On Tuesday, May 8, the Missouri House of Representatives Children and Families Committee voted 9-0 to advance SB 982. The bill now awaits debate and a vote by the full House of Representatives.
SB 982, sponsored by Sen. Paul Wieland (R-Jefferson County), addresses two types of situations where insured Missourians face large medical bills after seeking care in an emergency room.
In the first situation, a person may seek emergency room care but receive a diagnosis of a non-emergency condition. Last summer, the insurance company Anthem announced that it would refuse to pay for Missouri emergency room visits that it deemed not to have been emergencies based on the final diagnosis.
Jen Bersdale, Executive Director of Missouri Health Care for All, explains, “The problem with the policy Anthem announced last year is that very often, the average consumer truly cannot tell the difference between a heart attack and a much more benign condition. By requiring consumers to self-diagnose or face huge bills, we create a very real risk that a cost-conscious consumer will fail to seek care for a life-threatening emergency.”
SB 982 restores a “prudent layperson” standard, which stipulates that if an average person would believe the situation to have been an emergency, their insurance company must cover the visit.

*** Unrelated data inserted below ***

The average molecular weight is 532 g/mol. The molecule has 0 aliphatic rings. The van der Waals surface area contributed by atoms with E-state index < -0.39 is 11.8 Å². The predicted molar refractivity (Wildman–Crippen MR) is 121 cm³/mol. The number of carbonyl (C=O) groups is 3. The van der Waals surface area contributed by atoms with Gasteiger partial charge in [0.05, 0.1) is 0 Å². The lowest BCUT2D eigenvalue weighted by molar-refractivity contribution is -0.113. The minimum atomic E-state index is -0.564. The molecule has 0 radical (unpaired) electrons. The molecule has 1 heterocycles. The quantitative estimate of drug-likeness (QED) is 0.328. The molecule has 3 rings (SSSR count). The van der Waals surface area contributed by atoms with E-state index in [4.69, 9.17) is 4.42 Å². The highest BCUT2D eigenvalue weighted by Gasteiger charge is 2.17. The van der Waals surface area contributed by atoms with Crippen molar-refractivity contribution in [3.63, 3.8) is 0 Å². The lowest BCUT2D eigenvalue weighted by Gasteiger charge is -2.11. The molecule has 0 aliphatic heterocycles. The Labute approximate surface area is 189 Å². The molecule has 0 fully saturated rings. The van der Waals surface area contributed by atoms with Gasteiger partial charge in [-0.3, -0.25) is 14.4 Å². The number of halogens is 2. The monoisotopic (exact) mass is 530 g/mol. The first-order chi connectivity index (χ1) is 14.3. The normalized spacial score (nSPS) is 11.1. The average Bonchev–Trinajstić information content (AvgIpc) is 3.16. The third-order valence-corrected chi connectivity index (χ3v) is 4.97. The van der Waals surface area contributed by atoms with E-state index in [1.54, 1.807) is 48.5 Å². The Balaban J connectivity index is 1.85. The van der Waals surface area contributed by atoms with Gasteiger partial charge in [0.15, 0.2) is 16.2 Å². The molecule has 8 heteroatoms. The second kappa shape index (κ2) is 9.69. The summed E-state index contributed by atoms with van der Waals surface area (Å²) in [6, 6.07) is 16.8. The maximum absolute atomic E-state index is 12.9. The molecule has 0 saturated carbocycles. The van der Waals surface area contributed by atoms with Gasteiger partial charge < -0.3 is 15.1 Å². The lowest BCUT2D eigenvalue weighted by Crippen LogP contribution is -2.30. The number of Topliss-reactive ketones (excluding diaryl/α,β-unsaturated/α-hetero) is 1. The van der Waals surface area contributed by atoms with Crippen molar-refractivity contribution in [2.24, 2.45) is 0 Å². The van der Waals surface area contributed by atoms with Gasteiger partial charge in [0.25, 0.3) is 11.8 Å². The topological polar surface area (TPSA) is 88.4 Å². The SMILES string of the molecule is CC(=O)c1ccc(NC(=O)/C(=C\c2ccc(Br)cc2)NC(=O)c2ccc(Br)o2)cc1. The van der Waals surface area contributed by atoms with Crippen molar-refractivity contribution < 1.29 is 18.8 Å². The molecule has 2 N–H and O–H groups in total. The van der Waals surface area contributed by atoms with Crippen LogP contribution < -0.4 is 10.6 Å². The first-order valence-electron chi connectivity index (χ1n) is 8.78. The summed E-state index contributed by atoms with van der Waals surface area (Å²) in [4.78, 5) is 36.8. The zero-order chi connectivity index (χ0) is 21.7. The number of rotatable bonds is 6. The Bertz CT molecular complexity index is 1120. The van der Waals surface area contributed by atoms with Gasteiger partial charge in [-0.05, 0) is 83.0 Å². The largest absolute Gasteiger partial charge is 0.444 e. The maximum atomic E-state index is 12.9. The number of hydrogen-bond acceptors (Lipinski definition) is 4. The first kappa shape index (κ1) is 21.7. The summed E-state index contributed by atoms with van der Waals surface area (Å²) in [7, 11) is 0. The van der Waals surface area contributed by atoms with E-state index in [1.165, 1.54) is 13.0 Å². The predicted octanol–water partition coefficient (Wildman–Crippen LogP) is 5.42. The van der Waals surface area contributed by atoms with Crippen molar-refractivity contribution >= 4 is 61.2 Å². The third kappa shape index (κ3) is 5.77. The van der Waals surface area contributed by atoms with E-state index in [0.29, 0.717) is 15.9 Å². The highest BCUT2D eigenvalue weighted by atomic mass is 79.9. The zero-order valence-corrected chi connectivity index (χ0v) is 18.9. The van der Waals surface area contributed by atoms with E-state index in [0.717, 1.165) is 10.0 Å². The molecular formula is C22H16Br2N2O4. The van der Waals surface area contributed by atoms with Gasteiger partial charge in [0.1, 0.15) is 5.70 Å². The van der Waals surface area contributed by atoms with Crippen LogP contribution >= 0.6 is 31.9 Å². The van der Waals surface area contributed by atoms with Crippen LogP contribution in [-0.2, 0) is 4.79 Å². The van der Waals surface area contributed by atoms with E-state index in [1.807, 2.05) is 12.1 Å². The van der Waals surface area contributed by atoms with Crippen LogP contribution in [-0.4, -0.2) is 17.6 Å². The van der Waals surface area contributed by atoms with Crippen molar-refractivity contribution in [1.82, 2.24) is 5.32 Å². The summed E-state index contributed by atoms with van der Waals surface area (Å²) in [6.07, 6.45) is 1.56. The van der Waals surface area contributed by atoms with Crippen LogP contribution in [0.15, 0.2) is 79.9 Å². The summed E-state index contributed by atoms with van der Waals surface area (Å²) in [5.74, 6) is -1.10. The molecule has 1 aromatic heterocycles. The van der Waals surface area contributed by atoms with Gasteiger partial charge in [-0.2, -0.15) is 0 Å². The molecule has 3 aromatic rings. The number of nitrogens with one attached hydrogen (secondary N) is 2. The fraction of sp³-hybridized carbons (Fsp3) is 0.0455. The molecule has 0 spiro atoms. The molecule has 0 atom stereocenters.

The other situation addressed by SB 982 occurs when an individual seeks care at an in-network emergency room and is treated by an out-of-network emergency room doctor, who later sends the patient an out-of-network bill.
Bersdale continues, “Anyone who has ever gone to the emergency room knows you don’t get to choose the doctor you see while you’re there. Patients shouldn’t face huge bills because the doctor on call that night wasn’t part of their network.”
Under SB 982, patients would be held harmless in this situation and would not be liable for more than their in-network cost-sharing payments.
Hundreds of health care supporters across the state have called on their legislators to pass SB 982 in order to protect Missourians from these bills.
Missouri Health Care for All, which works statewide to improve access to quality, affordable health care, encourages the Missouri House of Representatives to pass SB 982 before the end of the 2018 legislative session. “SB 982 offers commonsense solutions to situations that people across the political spectrum recognize as unfair,” Bersdale says.
While Missouri Health Care for All is enthusiastically supporting SB 982, its leaders also reiterate that this bill is just the first step in addressing a broad range of surprise medical bills received by insured Missourians.
“We have heard from Missourians across the state who have received unavoidable out-of-network medical bills, from people whose doctors sent their labwork to an out-of-network lab to people whose lives could only be saved by an out-of-network hospital,” Bersdale said. “It is good for consumers to select in-network providers when they have the opportunity. However, nobody should incur medical debt – whether it is $900 or $90,000 – because they had no way to avoid seeing an out-of-network provider.”
The 2018 Regular Legislative Session in Missouri ends at 6:00 pm on Friday, May 18.